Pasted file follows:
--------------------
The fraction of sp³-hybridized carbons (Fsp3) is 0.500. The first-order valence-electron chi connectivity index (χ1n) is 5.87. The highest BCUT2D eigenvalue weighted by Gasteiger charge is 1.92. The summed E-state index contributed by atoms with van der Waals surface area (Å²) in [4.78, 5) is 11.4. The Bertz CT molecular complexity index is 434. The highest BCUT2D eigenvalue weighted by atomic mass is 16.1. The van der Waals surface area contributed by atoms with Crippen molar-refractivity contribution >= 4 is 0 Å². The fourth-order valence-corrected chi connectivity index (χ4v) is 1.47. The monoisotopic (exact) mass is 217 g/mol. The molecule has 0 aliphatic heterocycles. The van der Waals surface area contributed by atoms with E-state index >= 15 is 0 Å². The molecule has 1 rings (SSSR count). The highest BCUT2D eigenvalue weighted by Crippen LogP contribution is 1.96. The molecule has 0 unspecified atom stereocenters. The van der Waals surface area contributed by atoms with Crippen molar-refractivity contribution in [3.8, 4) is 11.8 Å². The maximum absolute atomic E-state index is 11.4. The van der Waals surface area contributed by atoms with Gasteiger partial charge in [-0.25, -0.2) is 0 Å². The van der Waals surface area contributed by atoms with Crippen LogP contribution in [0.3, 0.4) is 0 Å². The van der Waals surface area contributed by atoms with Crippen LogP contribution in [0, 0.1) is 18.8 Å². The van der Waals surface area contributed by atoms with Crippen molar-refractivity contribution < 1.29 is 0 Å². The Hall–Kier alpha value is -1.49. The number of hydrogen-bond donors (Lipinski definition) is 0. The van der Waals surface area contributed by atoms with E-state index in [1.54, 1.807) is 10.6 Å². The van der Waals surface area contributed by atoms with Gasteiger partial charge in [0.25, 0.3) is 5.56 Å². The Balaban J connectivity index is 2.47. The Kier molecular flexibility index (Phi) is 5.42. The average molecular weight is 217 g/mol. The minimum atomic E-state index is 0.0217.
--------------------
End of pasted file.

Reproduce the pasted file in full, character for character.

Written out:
The fraction of sp³-hybridized carbons (Fsp3) is 0.500. The first-order valence-electron chi connectivity index (χ1n) is 5.87. The highest BCUT2D eigenvalue weighted by Gasteiger charge is 1.92. The summed E-state index contributed by atoms with van der Waals surface area (Å²) in [4.78, 5) is 11.4. The Bertz CT molecular complexity index is 434. The highest BCUT2D eigenvalue weighted by atomic mass is 16.1. The van der Waals surface area contributed by atoms with Crippen molar-refractivity contribution >= 4 is 0 Å². The fourth-order valence-corrected chi connectivity index (χ4v) is 1.47. The monoisotopic (exact) mass is 217 g/mol. The molecule has 0 aliphatic heterocycles. The van der Waals surface area contributed by atoms with E-state index >= 15 is 0 Å². The molecule has 1 rings (SSSR count). The highest BCUT2D eigenvalue weighted by Crippen LogP contribution is 1.96. The molecule has 0 unspecified atom stereocenters. The van der Waals surface area contributed by atoms with Crippen molar-refractivity contribution in [3.8, 4) is 11.8 Å². The maximum absolute atomic E-state index is 11.4. The van der Waals surface area contributed by atoms with Gasteiger partial charge in [-0.25, -0.2) is 0 Å². The van der Waals surface area contributed by atoms with Crippen LogP contribution in [0.3, 0.4) is 0 Å². The van der Waals surface area contributed by atoms with Crippen LogP contribution in [0, 0.1) is 18.8 Å². The van der Waals surface area contributed by atoms with Crippen molar-refractivity contribution < 1.29 is 0 Å². The Hall–Kier alpha value is -1.49. The number of hydrogen-bond donors (Lipinski definition) is 0. The van der Waals surface area contributed by atoms with E-state index in [1.54, 1.807) is 10.6 Å². The van der Waals surface area contributed by atoms with Gasteiger partial charge in [0.25, 0.3) is 5.56 Å². The Balaban J connectivity index is 2.47. The Kier molecular flexibility index (Phi) is 5.42. The average molecular weight is 217 g/mol. The minimum atomic E-state index is 0.0217.